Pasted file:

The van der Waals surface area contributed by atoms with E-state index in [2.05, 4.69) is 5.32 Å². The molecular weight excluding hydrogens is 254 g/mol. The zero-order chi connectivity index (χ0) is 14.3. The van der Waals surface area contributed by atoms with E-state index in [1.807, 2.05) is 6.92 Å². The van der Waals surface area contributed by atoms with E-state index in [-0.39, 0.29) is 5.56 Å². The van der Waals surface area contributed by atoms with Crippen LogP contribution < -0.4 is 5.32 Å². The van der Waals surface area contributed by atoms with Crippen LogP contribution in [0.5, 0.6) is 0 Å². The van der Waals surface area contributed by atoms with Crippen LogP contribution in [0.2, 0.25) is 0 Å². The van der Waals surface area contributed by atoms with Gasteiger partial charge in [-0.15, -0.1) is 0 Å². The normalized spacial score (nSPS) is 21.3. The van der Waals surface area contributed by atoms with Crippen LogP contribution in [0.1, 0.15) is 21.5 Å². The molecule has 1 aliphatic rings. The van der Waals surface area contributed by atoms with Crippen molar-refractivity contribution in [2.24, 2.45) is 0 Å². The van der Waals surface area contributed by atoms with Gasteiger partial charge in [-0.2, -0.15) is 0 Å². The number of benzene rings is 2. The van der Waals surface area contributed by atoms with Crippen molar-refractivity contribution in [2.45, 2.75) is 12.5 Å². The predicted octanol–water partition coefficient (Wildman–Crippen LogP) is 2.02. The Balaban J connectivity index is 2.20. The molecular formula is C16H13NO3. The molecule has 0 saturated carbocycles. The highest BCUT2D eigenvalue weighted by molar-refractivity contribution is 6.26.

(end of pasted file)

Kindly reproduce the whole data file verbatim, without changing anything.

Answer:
The van der Waals surface area contributed by atoms with E-state index in [2.05, 4.69) is 5.32 Å². The molecular weight excluding hydrogens is 254 g/mol. The zero-order chi connectivity index (χ0) is 14.3. The van der Waals surface area contributed by atoms with E-state index in [1.807, 2.05) is 6.92 Å². The van der Waals surface area contributed by atoms with E-state index in [-0.39, 0.29) is 5.56 Å². The van der Waals surface area contributed by atoms with Crippen LogP contribution < -0.4 is 5.32 Å². The van der Waals surface area contributed by atoms with Crippen LogP contribution in [0.5, 0.6) is 0 Å². The van der Waals surface area contributed by atoms with Crippen LogP contribution in [0.2, 0.25) is 0 Å². The van der Waals surface area contributed by atoms with Gasteiger partial charge in [-0.15, -0.1) is 0 Å². The normalized spacial score (nSPS) is 21.3. The van der Waals surface area contributed by atoms with Crippen LogP contribution in [0.1, 0.15) is 21.5 Å². The molecule has 1 aliphatic rings. The van der Waals surface area contributed by atoms with Crippen molar-refractivity contribution in [2.24, 2.45) is 0 Å². The van der Waals surface area contributed by atoms with Gasteiger partial charge in [-0.2, -0.15) is 0 Å². The number of benzene rings is 2. The van der Waals surface area contributed by atoms with Crippen molar-refractivity contribution in [2.45, 2.75) is 12.5 Å². The predicted octanol–water partition coefficient (Wildman–Crippen LogP) is 2.02. The Balaban J connectivity index is 2.20. The molecular formula is C16H13NO3. The molecule has 0 saturated carbocycles. The highest BCUT2D eigenvalue weighted by molar-refractivity contribution is 6.26.